Azteca coeruleipennis may be a tropical dry forest specialist, with adaptations for tolerating prolonged drought. During the dry season, leafy branch tips are perforated by one or two active entrances, often 10 or more internodes back from the terminal sheathing stipule. In contrast, other Azteca species typically maintain five or more active entrances in the terminal 10 internodes (pers. obs.). Occupied branch sections which contain alate queens have active entrances which are only large enough for workers. Larger tunnels are excavated in the internode walls, but these end blindly within a millimeter of surface, as though the final perforation is suspended until wet season and/or the time of flight of new queens. Reduction of the number and size of entrances may be an adaptation for reducing water loss (Longino 1991a).
Scapes and tibiae devoid of setae; queen black to variously red brown and smaller than any of the above species.
Members of the A. alfari complex occur throughout Costa Rica, and will inhabit any of the myrmecophytic Cecropia species. They generally prefer open and highly disturbed habitats, and may reproduce in relatively small and short-lived trees. In the Monteverde area, they parallel the distribution of A. coeruleipennis. They are extremely rare in the Penas Blancas valley and in the community area, and they increase in abundance as one descends the Pacific slope. They are very common in Cecropia trees along the lower San Luis River.
Mature colonies of the A. alfari complex have a dispersed structure like that of A. coeruleipennis. Unlike the above species, workers are relatively timid and will not defend a mature tree (small saplings are more aggressively defended). When a tree is disturbed, workers usually remain in the branches. Only when a branch is broken open will workers rush out to attack. Trees occupied by members of the A. alfari complex often appear somewhat decrepid, with abundant leaf damage and frequently burdened with vines. The foliage of these trees often hosts a diverse insect fauna, including foraging ants of other species.
In many parts of the Neotropics there are two locally sympatric forms in the A. alfari complex, one of which is less setose than the other. Longino (1989b) treated them as two species, with the less setose species being A. alfari and the more setose species being A. ovaticeps. The difference in pilosity can be quantified on queens by counting the number of setae on the second tergite (top half of the segment) of the gaster (abdomen beyond petiole), not including the row of setae on the posterior border. Azteca alfari has 0-3 setae, and A. ovaticeps has more than 10. The distinction is often clear when members of the A. alfari complex are locally abundant. For example, in the Atlantic lowlands of Costa Rica, A. ovaticeps queens have a dense brush of setae on the abdomen, and are conspicuously distinct from A. alfari in the same area. However, in some areas the distinction is not as clear. Monteverde is one of those areas. Some colonies are identical to standard A. alfari s.s. from elsewhere in Costa Rica. Other colonies show a range of seta abundances, but are not as densely setose as the Atlantic lowland A. ovaticeps.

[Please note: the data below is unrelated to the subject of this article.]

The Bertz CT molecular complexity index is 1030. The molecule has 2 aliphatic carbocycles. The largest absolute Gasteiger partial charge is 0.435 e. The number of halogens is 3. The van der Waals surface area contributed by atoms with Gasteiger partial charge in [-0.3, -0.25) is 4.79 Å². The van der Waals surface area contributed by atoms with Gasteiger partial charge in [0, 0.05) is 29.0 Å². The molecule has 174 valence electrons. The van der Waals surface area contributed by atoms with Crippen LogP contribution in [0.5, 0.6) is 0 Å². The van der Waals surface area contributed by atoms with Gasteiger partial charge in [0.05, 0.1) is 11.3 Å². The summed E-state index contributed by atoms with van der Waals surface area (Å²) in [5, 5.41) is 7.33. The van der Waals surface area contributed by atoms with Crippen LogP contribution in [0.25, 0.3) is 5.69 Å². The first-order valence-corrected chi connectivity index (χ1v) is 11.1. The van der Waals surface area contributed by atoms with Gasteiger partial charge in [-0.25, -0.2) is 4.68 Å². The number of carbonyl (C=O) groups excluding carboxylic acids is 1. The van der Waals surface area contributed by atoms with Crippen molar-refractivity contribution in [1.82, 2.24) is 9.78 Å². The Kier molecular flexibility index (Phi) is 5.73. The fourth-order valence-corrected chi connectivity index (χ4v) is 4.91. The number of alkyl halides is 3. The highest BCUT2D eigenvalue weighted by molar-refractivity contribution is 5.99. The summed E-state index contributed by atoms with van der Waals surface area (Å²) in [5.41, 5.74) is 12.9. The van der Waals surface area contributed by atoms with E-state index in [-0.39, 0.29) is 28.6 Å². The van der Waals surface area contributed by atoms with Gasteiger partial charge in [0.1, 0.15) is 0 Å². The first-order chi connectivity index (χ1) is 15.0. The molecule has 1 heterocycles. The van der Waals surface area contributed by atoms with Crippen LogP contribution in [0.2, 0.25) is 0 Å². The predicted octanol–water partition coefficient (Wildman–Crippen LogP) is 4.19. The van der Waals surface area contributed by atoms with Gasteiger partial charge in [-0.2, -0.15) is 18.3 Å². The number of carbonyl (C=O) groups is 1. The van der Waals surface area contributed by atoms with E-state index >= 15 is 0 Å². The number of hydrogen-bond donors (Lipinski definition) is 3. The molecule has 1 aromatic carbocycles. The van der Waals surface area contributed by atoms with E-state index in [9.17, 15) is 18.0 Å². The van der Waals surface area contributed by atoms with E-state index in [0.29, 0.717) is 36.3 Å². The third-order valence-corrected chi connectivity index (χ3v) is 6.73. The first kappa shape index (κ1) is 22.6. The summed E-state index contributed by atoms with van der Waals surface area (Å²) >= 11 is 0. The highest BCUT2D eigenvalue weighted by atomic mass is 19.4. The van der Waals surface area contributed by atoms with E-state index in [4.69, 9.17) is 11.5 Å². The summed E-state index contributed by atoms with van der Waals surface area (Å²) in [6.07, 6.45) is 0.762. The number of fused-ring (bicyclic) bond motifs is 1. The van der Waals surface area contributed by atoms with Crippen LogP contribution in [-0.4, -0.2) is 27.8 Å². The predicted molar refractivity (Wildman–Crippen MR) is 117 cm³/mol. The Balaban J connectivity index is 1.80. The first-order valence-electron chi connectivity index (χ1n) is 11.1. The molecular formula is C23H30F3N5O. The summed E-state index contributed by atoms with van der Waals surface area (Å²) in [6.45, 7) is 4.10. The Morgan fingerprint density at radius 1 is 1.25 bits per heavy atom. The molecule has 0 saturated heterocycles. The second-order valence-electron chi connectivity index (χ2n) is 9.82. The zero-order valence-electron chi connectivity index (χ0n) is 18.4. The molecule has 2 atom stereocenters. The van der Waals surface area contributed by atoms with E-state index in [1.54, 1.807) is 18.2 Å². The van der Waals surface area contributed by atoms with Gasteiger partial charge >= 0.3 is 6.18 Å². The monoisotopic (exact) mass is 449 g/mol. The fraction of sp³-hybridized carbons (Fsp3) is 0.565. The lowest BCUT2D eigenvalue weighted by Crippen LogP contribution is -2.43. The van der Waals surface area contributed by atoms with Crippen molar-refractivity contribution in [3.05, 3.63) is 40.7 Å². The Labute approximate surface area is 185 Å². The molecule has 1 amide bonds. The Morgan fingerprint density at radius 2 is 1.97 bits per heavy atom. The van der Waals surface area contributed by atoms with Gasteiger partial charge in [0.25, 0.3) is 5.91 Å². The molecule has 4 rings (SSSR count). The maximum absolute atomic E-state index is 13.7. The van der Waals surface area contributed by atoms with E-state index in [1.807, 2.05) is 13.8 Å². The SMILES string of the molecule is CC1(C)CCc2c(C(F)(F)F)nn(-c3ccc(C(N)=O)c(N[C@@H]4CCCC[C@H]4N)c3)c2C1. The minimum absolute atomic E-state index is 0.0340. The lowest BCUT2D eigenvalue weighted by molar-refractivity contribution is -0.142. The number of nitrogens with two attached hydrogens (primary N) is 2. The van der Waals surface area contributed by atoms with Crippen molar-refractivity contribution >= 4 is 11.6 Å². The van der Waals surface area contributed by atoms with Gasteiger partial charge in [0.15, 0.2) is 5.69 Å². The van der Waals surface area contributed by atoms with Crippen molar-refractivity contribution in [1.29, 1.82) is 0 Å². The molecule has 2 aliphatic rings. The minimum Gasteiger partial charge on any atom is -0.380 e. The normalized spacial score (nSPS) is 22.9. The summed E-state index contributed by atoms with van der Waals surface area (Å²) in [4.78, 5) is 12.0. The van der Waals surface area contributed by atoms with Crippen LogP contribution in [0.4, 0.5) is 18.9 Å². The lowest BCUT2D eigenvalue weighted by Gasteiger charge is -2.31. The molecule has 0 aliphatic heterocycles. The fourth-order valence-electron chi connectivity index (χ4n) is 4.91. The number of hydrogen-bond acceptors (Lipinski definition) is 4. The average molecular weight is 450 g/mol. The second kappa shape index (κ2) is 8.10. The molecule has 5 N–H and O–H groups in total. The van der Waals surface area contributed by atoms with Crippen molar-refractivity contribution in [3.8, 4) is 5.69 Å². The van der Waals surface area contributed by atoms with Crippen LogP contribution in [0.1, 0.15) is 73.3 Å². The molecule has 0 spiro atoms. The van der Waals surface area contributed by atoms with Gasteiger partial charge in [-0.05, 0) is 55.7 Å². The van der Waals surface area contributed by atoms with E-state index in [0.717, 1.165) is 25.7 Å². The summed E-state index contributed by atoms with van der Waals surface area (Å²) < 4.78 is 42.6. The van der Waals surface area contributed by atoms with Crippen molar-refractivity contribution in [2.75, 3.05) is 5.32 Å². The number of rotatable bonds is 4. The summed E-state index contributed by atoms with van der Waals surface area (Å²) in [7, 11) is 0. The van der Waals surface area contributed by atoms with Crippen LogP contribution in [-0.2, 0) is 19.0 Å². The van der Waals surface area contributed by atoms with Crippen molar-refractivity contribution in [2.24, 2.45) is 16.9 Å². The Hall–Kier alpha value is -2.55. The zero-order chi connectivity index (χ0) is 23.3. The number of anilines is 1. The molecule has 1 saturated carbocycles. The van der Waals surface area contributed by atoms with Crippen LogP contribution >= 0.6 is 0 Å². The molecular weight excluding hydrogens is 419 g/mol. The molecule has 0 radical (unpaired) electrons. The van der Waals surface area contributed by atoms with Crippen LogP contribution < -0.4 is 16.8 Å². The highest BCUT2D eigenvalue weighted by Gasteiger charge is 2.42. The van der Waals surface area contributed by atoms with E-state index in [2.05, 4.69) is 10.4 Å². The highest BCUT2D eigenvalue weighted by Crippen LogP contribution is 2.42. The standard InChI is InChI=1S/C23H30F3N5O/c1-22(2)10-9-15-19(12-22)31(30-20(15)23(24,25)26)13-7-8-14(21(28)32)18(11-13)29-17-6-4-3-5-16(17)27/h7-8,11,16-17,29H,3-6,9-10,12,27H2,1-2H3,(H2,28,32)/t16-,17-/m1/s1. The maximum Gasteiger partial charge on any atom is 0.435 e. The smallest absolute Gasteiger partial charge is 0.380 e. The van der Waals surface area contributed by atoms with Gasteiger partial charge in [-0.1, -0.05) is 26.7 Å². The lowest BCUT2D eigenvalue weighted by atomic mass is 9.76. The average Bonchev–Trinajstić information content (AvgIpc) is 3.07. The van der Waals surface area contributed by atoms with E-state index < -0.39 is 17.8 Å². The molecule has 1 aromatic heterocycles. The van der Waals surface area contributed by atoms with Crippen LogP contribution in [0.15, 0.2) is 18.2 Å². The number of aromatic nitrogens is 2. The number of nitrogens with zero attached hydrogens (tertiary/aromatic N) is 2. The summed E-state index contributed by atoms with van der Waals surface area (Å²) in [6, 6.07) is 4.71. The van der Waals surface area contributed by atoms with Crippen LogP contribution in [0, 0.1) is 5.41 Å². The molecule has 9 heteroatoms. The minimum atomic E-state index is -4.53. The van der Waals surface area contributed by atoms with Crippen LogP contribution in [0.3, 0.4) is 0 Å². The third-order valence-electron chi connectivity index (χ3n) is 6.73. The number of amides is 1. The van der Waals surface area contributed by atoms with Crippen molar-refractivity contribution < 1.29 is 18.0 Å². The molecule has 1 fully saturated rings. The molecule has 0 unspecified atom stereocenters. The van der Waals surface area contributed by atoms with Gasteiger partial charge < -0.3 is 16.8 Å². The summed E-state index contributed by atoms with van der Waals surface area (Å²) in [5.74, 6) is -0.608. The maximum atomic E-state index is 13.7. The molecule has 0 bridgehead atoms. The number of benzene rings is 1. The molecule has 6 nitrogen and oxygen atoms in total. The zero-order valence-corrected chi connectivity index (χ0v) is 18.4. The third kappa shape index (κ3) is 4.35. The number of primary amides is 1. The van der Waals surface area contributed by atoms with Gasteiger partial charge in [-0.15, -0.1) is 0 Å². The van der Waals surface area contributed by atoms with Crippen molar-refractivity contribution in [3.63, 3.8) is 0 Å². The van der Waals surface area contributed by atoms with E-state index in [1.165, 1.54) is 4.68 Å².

Pachycondyla insignis (Brown manuscript name) is an undescribed species known only from Cecropia saplings. This large ponerine is similar to the widespread and generalized P. villosa, but has transverse rugae on the clypeus. Pachycondyla villosa has the clypeus smooth or with longitudinal rugae. Pachycondyla insignis makes specialized use of Cecropia, chewing large circular entrance holes through the prostomata, and foraging on mullerian bodies (pers. obs.). They have never been collected away from a Cecropia sapling. The species is known from various sites throughout the Atlantic lowlands of Costa Rica. Occurrences near Monteverde include several collections from C. insignis saplings in the Penas Blancas valley, and one collection from a C. obtusifolia sapling between Santa Elena and Monteverde.
In addition to these obligate Cecropia ants, the weak plant ant Azteca beltii has been observed once in a Cecropia tree below Santa Elena.
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Longino, J. T. 1989a. Geographic variation and community structure in an ant-plant mutualism: Azteca and Cecropia in Costa Rica. Biotropica 21:126-132. (PDF)
Longino, J. T. 1989. Taxonomy of the Cecropia-inhabiting ants in the Azteca alfari species group: evidence for two broadly sympatric species. Contributions in Science (Natural History Museum of Los Angeles County) 412:1-16. (PDF)
Longino, J. T. 1991a. Azteca ants in Cecropia trees: taxonomy, colony structure, and behavior. Pages 271-288 in C. Huxley and D. Cutler, editors. Ant-Plant Interactions. Oxford University Press, Oxford. (PDF)
Longino, J. T. 1991b. Taxonomy of the Cecropia-inhabiting Azteca ants. Journal of Natural History 25:1571-1602. (PDF)
Longino, J. T. 1996. Taxonomic characterization of some live-stem inhabiting Azteca (Hymenoptera: Formicidae) in Costa Rica, with special reference to the ants of Cordia (Boraginaceae) and Triplaris (Polygonaceae). Journal of Hymenoptera Research 5:131-156. (PDF)
John T. Longino, The Evergreen State College, Olympia WA 98505 USA. firstname.lastname@example.org